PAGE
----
Jon Kabat Zinn

Jon Kabat Zinn

Since the Seventies, Jon Kabat Zinn has been a prominent figure in promoting mindfulness and expounding the benefits of meditation practice.

Somewhat instrumental in introducing one of the key components of Buddhism to the West, his work is a definitive guide to Mindfulness and Meditation.

And his work is accessible to both the experienced meditator, and the beginner, or someone who is simply curious and interested in finding out more.

Essentially, he took the regular practice of mindfulness and made it less of a religious thing, with more of a scientific emphasis.

Cultivating a deeper sense of awareness, and practising a sense of being present in the moment, requires effort and energy.

And acceptance of who and what we are.

JKZ talks about shifting "from doing, to being." and exploring the benefits of "being awake", in order to counteract the mind's endemic restlessness.

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He was a student of Buddhist teachers such as Thich Nhat Hanh and Zen Master Seung Sahn and a founding member of Cambridge Zen Center.

His practice of yoga and studies with Buddhist teachers led him to integrate their teachings with those of science.

Jon is currently a Professor of Medicine Emeritus and creator of the Stress Reduction Clinic and the Center for Mindfulness in Medicine, Health Care, and Society at the University of Massachusetts Medical School, in the United States.

The stress reduction programme created by Kabat-Zinn, called Mindfulness-based stress reduction, or MBSR, is now recognised worldwide.

Mindfulness

A popular figure in bringing the teachings and practice of meditation to the West, Jon Kabat-Zinn is an engaging character.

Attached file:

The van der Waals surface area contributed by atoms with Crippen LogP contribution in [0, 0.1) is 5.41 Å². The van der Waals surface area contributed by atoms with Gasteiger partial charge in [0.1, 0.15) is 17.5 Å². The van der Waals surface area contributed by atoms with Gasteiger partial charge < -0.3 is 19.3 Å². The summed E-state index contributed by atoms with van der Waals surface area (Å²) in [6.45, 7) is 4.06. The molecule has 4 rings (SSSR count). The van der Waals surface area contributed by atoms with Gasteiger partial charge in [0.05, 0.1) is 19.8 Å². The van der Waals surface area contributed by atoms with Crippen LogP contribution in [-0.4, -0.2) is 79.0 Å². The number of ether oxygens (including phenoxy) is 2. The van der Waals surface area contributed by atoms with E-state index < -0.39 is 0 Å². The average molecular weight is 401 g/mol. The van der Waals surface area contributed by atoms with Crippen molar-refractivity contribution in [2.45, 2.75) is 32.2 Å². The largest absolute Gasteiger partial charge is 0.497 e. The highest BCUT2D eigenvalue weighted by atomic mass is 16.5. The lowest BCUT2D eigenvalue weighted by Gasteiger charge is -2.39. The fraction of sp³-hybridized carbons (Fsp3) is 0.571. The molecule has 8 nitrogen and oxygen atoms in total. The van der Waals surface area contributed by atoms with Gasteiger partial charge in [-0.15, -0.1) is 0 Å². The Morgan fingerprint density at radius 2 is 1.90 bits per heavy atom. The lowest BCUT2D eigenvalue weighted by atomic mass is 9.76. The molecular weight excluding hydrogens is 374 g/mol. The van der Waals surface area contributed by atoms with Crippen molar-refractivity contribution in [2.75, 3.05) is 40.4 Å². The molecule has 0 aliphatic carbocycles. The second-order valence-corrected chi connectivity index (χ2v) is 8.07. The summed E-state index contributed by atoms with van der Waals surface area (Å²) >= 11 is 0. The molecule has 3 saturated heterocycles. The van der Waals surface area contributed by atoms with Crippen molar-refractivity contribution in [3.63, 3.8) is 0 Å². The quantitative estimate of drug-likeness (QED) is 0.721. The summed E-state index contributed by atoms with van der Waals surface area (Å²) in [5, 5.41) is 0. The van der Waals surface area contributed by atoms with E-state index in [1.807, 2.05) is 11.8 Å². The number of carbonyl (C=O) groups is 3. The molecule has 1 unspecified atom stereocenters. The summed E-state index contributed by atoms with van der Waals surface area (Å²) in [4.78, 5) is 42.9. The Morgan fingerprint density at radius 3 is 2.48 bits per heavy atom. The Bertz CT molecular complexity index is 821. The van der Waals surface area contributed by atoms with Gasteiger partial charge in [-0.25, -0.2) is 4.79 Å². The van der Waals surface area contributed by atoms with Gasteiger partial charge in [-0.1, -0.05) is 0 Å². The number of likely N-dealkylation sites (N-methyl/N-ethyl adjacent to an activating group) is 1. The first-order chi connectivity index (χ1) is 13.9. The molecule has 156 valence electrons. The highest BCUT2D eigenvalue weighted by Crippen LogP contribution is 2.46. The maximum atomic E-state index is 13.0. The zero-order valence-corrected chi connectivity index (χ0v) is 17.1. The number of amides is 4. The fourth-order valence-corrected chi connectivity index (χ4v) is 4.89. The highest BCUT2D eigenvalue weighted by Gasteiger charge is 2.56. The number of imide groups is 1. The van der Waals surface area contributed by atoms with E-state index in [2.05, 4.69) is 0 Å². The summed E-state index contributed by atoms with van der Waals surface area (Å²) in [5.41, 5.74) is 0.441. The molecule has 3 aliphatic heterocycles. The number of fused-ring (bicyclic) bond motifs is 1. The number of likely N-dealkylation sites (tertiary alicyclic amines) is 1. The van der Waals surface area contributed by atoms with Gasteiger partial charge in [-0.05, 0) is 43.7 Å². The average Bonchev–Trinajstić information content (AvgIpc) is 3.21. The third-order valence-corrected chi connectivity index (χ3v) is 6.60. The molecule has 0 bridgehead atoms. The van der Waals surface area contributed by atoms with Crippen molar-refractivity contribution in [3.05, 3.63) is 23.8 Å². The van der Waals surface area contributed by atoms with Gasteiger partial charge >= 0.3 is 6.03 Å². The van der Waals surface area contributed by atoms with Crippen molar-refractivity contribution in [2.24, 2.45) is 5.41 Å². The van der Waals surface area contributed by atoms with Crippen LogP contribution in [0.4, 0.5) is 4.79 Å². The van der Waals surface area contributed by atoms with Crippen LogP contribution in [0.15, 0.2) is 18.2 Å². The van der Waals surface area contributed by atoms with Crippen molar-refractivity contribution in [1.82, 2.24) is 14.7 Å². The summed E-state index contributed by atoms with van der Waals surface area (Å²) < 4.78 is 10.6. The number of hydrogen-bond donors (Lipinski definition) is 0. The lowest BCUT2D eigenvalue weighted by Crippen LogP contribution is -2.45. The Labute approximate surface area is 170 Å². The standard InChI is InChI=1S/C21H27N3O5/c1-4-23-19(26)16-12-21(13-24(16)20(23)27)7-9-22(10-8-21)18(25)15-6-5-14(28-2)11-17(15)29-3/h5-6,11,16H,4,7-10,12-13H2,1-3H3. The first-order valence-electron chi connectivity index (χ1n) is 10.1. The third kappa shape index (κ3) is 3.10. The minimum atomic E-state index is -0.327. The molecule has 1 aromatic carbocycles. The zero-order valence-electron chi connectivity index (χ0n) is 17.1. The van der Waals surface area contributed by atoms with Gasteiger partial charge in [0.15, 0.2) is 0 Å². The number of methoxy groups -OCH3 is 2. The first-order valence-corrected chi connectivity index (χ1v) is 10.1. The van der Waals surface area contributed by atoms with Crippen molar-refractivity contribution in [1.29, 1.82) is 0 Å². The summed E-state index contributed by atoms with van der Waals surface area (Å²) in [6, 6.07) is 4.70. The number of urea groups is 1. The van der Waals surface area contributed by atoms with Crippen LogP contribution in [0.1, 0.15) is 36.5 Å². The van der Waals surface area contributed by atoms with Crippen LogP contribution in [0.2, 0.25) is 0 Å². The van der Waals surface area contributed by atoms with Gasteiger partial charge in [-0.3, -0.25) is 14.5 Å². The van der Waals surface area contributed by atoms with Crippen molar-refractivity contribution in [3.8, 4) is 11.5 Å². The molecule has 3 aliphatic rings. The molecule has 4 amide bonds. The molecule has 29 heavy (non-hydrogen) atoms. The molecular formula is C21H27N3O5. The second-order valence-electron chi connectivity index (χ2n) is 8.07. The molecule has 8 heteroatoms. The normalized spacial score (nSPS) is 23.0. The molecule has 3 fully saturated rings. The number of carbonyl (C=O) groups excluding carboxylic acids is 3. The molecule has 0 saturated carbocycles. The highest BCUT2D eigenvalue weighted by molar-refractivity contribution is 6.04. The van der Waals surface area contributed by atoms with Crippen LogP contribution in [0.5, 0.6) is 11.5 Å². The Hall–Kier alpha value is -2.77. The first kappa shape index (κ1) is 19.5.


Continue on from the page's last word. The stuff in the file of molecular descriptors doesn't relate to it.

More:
He speaks with great clarity and understanding, about meditation and mindfulness as a door into the timeless.

This process can be fulfilling, and potentially important in allowing for personal development, transformation, and healing.

For the most part, JKZ is keen to point out that meditation is not a mystical or mysterious experience.

In other words, there are no rainbows and unicorns!

Rather, it is more of a nuts and bolts thing, working with the stuff that makes us who we are.

This can include letting go where we need to let go, understanding what makes us tick, and gaining a greater insight into what makes us feel the way we feel. Such as when we are attracted to something, or someone, or when we have an aversion.

Rather than blindly reacting to our tendencies, we can think and act more skilfully, by bringing our desires under scrutiny, and becoming present in our awareness.

This awareness in turn, can lead us to make changes in the way we are.

See one of his most popular talks here:

Literature

Jon Kabat Zinn has written many books, most of which explore the benefits of a mindfulness practice.

The brilliantly entitled "Wherever You Go, There You Are", is available online as an audiobook:

Perhaps his most famous work, entitled "Full Catastrophe Living", was written over twenty years ago, and brought his concept of MBSR to a wider audience.

Of course, it still contains relevant material in the present day, as we seem to lead ever-increasingly more hectic lives.


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